The chairman of the Commons Treasury Select Committee, John McFall, wants to revamp regulation of savings clubs in the wake of the insolvency of Farepak, the Christmas hamper seller.
In a letter last week to Sir Callum McCarthy, chairman of the Financial Services Authority (FSA), he urged the City watchdog to make savings clubs subject to regulations similar to those governing other providers of consumer financial products.
Farepak offered Christmas hampers and shopping vouchers in exchange for periodic cash payments throughout the year. The company owed 120,000 customers more than £40m when it filed for insolvency last month. Because it did not pay interest on the savings it accumulated, Farepak was not subject to regulations by the FSA.
"A lot of lower-income families used Farepak as a banking facility to save up for a good Christmas," said Mr McFall.
Ian McCartney, the minister for consumer affairs, last week talked to John Fingleton, the chief executive of the Office of Fair Trading, about implementing new rules.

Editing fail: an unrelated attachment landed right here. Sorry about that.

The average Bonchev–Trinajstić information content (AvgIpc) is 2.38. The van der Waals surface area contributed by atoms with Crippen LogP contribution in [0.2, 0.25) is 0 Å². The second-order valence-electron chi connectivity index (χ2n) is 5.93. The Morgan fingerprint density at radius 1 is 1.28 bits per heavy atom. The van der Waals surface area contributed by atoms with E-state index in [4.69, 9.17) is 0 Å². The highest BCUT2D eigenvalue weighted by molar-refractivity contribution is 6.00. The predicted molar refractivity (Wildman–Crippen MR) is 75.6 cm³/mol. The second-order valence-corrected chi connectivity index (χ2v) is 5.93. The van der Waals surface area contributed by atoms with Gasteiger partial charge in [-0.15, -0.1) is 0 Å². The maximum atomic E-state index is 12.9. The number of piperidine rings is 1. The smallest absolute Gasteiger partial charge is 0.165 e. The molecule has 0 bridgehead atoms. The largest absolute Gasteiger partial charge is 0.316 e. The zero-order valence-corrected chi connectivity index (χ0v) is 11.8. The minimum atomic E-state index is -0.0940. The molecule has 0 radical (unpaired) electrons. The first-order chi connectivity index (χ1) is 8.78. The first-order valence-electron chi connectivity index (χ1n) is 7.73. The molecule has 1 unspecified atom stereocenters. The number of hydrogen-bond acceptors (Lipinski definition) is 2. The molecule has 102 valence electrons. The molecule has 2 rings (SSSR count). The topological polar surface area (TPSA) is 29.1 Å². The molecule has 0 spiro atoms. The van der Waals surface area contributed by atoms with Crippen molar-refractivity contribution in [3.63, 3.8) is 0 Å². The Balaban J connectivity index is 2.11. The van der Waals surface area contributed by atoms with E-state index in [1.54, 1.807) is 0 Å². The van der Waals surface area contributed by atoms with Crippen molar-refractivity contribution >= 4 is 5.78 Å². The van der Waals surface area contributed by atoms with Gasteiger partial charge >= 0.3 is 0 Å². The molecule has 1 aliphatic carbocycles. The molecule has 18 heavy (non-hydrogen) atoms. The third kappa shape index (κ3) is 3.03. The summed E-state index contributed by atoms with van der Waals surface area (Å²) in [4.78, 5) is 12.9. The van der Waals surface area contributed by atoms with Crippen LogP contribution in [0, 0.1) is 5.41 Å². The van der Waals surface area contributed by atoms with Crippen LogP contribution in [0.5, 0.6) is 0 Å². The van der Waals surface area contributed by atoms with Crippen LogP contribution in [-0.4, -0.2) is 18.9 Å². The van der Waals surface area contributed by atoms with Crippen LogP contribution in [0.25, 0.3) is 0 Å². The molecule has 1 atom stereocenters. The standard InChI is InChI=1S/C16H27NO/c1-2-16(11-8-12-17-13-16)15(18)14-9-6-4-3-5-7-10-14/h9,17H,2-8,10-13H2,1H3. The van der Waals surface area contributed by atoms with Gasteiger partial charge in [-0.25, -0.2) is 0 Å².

An OFT statement said: "Although it is beyond the OFT's remit to assist those people affected, the minister has asked that it work with the Department of Trade and Industry and FSA to look at the regulatory framework in which Farepak operated and consider options to address any issues raised."
The Farepak collapse promp- ted MPs to call for Sir Clive Thompson - the former chairman of Rentokil who chairs Farepak's parent, European Home Retail - to lose his knighthood.
HBOS, the company's bank, last week agreed to contribute £2m to a Farepak response fund to help compensate those left bereft by the collapse. Tesco, Marks & Spencer and J Sainsbury have also contributed to the fund. Park Group, a rival savings club, has paid £1m to the fund.
BDO Stoy Howard is to be Farepak's administrator.Reuse content